Health

‘It Reaches Zero In 2045’: Scientist Makes Startling Prediction About Sperm Counts

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The human race could be in danger as sperm counts continue to fall, an epidemiologist said, according to Axios.

Mt. Sinai Medical School epidemiologist Shanna Swan co-authored an analysis back in 2017 that found total sperm count in the Western world had decreased by 59% between 1973 and 2011.

Swan has now authored a new book called “Count Down: How Our Modern World Is Threatening Sperm Counts, Altering Male and Female Reproductive Development, And Imperiling the Future of the Human Race,” which draws on earlier conclusions of her sperm count study.

“If you look at the curve on sperm count and project it forward–which is always risky–it reaches zero in 2045,” Swan said, noting that the average man would have no viable sperm, according to Axios. “That’s a little concerning, to say the least.”

The dire findings could leave the world struggling to procreate.

Between 1964 and 2018, the global fertility rate has fallen from 5.06 to 2.04. To make matters more concerning, many countries across the world, including the U.S., have fertility rates below replacement levels, according to a study from Yale Global. The affected nations account for about half of the world’s population, according to the study.

“In some parts of the world, the average twenty-something woman today is less fertile than her grandmother was at 35,” Swan wrote, according to the New York Post (NYP).

Still, there are other factors that contribute to falling fertility rates aside from sperm count, like birth control, personal choice and the rising costs of raising a child. These other factors, however, do not close the gap for people who say they want children but then don’t have them, according to Swan.

A three-days-old baby from the neonatology station of the Buergerhospital clinic waits to be moved to another hospital on September 2, 2017 in Frankfurt am Main, western Germany, as evacuation measures are under way due to the found of a British WWII bomb. The disposal of the British WWII bomb that is planned for Sunday, September 3, 2017 requires the evacuation of up to 70,000 people. / AFP PHOTO / dpa / Frank Rumpenhorst / Germany OUT (Photo credit should read FRANK RUMPENHORST/DPA/AFP via Getty Images)

A three-days-old baby from the neonatology station of the Buergerhospital clinic waits to be moved to another hospital on September 2, 2017 in Frankfurt am Main, western Germany, as evacuation measures are under way due to the found of a British WWII bomb.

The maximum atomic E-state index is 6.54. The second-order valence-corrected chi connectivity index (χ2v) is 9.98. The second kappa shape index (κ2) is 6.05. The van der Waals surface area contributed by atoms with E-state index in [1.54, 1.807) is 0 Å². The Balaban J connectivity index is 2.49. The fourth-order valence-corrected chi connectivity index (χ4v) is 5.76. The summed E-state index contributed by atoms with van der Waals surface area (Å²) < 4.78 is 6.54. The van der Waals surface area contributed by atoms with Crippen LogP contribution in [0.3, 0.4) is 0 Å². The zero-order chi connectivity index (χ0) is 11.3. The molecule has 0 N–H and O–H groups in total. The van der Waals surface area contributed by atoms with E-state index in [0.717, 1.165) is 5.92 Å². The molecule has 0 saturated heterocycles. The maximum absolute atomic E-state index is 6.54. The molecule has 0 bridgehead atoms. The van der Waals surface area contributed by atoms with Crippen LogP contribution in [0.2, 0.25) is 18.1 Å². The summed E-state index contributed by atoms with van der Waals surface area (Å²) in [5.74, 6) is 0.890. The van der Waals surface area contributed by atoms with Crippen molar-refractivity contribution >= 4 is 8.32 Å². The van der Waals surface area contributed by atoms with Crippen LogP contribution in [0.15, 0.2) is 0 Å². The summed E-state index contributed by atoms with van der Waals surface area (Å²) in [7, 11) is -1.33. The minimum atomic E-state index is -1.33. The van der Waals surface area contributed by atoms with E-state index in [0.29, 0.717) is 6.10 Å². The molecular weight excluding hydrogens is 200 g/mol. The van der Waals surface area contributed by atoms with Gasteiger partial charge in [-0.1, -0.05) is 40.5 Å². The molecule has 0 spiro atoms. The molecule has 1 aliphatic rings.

(FRANK RUMPENHORST/DPA/AFP via Getty Images)

Swan said increasing rates of miscarriages and other signs point to the fact that there are biological factors at play, according to Axios.

Testosterone levels have also dropped in young adults and teens, according to a report from the Urology Times Journal. To combat the decreasing levels, prescriptions for testosterone therapies more than doubled between 2010 and 2013, according to Forbes.

Swan says that “90 percent of men can have their sperm counts drop to zero while they’re on [testosterone replacement therapies],” according to the NYP.

“If women want to have a baby, they are often told, ‘Clean up your act,'” Swan writes, according to the NYP. “But it’s probably more important for men to do so.” (RELATED: The United States Had Fewer Babies This Year Than In The Past 30 Years: Report)

She notes that there is an increase in boys with gender abnormalities and earlier signs of puberty among girls, according to Axios. These findings, Swan reportedly said, shows there are endocrine-disrupting chemicals in everyday items that could be affecting fertility.

“Chemicals in our environment and unhealthy lifestyle practices in our modern world are disrupting our hormonal balances, causing various degrees of reproductive havoc,” Swan wrote, according to Axios.

These chemicals include phthalates and bisphenol-A, which are found in ordinary items like plastics, pesticides, cosmetics and even some receipts, according to Axios. Phthalates, which can make plastics flexible and allow beauty products to absorb scents have been linked to a decrease in the production of hormones like testosterone, according to a 2015 study from the National Library of Medicine.

Other factors like smoking tobacco and marijuana and obesity could also affect fertility rates among both men and women, according to Axios. Some scientists have criticized studies that link endocrine-disrupting chemicals to fertility problems, according to Science Media Centre. But as Swan notes, there are other factors at hand.

“The current state of reproductive affairs can’t continue much longer without threatening human survival,” Swan writes, according to Axios.

The Daily Caller has reached out to Swan but did not receive a response at the time of publication.